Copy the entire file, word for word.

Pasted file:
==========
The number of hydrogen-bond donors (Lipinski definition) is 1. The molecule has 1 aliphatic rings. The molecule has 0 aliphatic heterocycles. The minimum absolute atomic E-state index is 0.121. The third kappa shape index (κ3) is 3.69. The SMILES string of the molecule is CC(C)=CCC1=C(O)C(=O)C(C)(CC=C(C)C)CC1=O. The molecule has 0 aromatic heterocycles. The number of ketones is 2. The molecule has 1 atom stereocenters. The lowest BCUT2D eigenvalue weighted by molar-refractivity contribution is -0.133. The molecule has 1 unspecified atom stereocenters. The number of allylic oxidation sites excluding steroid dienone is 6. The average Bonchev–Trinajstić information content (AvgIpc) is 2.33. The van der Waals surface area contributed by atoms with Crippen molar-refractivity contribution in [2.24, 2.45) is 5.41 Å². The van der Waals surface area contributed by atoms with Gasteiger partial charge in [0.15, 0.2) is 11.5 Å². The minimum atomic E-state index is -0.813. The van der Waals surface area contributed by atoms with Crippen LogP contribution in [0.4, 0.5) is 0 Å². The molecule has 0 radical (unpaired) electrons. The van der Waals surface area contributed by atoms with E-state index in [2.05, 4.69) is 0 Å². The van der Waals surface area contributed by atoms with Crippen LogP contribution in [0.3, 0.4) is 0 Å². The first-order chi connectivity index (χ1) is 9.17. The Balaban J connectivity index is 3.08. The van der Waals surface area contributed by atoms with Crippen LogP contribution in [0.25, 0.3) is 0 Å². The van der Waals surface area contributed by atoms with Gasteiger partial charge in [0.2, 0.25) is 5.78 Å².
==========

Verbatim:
The number of hydrogen-bond donors (Lipinski definition) is 1. The molecule has 1 aliphatic rings. The molecule has 0 aliphatic heterocycles. The minimum absolute atomic E-state index is 0.121. The third kappa shape index (κ3) is 3.69. The SMILES string of the molecule is CC(C)=CCC1=C(O)C(=O)C(C)(CC=C(C)C)CC1=O. The molecule has 0 aromatic heterocycles. The number of ketones is 2. The molecule has 1 atom stereocenters. The lowest BCUT2D eigenvalue weighted by molar-refractivity contribution is -0.133. The molecule has 1 unspecified atom stereocenters. The number of allylic oxidation sites excluding steroid dienone is 6. The average Bonchev–Trinajstić information content (AvgIpc) is 2.33. The van der Waals surface area contributed by atoms with Crippen molar-refractivity contribution in [2.24, 2.45) is 5.41 Å². The van der Waals surface area contributed by atoms with Gasteiger partial charge in [0.15, 0.2) is 11.5 Å². The minimum atomic E-state index is -0.813. The van der Waals surface area contributed by atoms with Crippen LogP contribution in [0.4, 0.5) is 0 Å². The molecule has 0 radical (unpaired) electrons. The van der Waals surface area contributed by atoms with E-state index in [2.05, 4.69) is 0 Å². The van der Waals surface area contributed by atoms with Crippen LogP contribution in [0.3, 0.4) is 0 Å². The first-order chi connectivity index (χ1) is 9.17. The Balaban J connectivity index is 3.08. The van der Waals surface area contributed by atoms with Crippen LogP contribution in [0.25, 0.3) is 0 Å². The van der Waals surface area contributed by atoms with Gasteiger partial charge in [0.2, 0.25) is 5.78 Å².